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Predictive lead scoring among new Sales Cloud features

Einstein offers sales reps insight to smarter lead scores, but users wonder how deep the predictive capabilities of Salesforce's newest feature will go.

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SAN FRANCISCO -- Pointing sales reps and managers to the right account, with the right insight and correct next steps, is what Salesforce is hoping to accomplish, as the company offers more integrations with Lightning and new AI-capable tools fueled by Einstein.

Productivity, artificial intelligence capabilities and closing gaps in the Lightning framework were outlined at a Sales Cloud roadmap session on the opening day of Dreamforce, Salesforce's largest annual conference.

Rather than rules-based lead scoring, Salesforce is implementing predictive lead scoring using capabilities from Einstein. The tool will capture static data, like company size and industry, as well as live data -- e.g., if a lead downloads a white paper or interacts with a website.

The goal is to offer sales reps tremendous insight to leads, but some customers question whether the data will lead to accurate scoring.

"The prescriptive algorithm behind Einstein is compelling," said Eric Pozil, principal consultant at Seattle-based CRM Northwest Inc. "But if it's just looking at activities and scanning the web, I'm not sure how good that is for a lead score. The question I still have is how the intelligence works to make it relevant to a customer. Maybe they're doing that, but it's just too early."

For example, Pozil said, a customer interaction could include dozens of open emails, but little advancement in the sales funnel. If the predictive lead scoring looks at dozens of emails opened as a positive sign, he said, it could assign a high lead score when, really, there has been little interaction.

"Because Salesforce has a way to do lead scoring that they think fits may not be the way a customer wants to score leads," Pozil said. "Einstein has the potential to be a useful tool, but it depends on the plumbing behind it."

Einstein has the potential to be a useful tool, but it depends on the plumbing behind it.
Eric Pozilprincipal consultant, CRM Northwest

Austin Tam, a product management director for Sales Cloud, explained to the packed conference room that taking customer activities and actions into account will provide realistic and predictive lead-scoring capabilities. The tool will also continually learn, based on the data it acquires.

"[What] we want to make the lead score is more accurate in the future, too," Tam said. "By featuring engagement in the score -- whether they download a white paper or visit a webpage -- it will all be based on real data."

Several other efficiency-based features were shown during the roadmap session, including the ability to send emails from anywhere in Salesforce, rather than having to toggle back and forth between tools.

"We're bringing more of Salesforce into email clients, so there's no need to switch back and forth," Tam said, adding that integrations with Gmail and Outlook feature this capability.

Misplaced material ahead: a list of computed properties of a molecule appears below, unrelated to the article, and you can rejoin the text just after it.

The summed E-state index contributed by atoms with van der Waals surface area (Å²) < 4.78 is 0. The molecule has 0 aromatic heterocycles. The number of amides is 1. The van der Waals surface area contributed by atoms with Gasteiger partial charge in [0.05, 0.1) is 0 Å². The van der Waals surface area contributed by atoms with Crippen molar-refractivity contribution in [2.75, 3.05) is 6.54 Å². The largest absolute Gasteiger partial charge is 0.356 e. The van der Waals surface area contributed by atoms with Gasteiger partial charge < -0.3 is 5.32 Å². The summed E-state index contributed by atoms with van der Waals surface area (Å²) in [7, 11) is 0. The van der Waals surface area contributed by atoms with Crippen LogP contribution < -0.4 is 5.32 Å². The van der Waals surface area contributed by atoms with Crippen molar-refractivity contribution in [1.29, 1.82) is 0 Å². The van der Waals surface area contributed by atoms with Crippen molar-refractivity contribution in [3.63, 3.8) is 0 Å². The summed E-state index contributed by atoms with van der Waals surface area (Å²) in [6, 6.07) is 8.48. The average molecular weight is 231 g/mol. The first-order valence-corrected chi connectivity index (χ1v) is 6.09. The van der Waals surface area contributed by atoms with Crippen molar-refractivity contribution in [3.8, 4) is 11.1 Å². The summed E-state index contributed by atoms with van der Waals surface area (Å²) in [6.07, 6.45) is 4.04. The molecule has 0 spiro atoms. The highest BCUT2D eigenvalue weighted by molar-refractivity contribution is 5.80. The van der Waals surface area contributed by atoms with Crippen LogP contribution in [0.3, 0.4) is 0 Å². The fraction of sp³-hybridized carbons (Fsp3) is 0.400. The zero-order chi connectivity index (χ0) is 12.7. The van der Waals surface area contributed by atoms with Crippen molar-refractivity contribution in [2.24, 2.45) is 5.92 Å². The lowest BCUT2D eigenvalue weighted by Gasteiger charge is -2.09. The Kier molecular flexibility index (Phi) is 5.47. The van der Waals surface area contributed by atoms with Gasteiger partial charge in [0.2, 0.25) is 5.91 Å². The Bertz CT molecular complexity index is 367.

James Kinsey, director of business solutions and sales operations at StandardAero, based in Scottsdale, Ariz., approved. "That brings a lot more efficiency for sales managers, being able to manage emails in Salesforce, rather than Outlook," he said. "That eases access of information and the flow of work."

Integrating more Lightning capabilities was also on display at the Sales Cloud roadmap session, as Salesforce continues to fill gaps that have opened since the integration of its Lightning platform more than a year ago.

"There are a lot of gaps to be filled from Lightning, and we're working to close those with dynamic dashboards, report builders and other features," said Cari Aves, director of product management for Sales Cloud. "We're able to deliver functionality that we wouldn't have been able to on the classic interface, including a rich, integrated calendar and email experience."

The holes in the Lightning interface have caused some customers to delay adoption until all the bugs are fixed, including Pozil with CRM Northwest.

"They have to finish Lightning -- that's a core feature they've had for a long time now," Pozil said. "We've held off for now."

Kinsey's StandardAero is also waiting to adopt Lightning, saying the company "isn't there yet" when it comes to being ready to adopt, but Salesforce "continues to build the case."

In addition to predictive lead scoring, other features that were showcased included the ability to view quotes within Salesforce, as the SteelBrick integration continues to be implemented. The company also highlighted the ability for sales reps to view and manage contracts directly in their dashboards.

"[Contracts] had been a gap in Lightning before," Aves said. "Hopefully, it will allow users to move over to that experience."

Users can expect new features to begin rolling out in the winter and in spring 2017, according to Aves and Tam.

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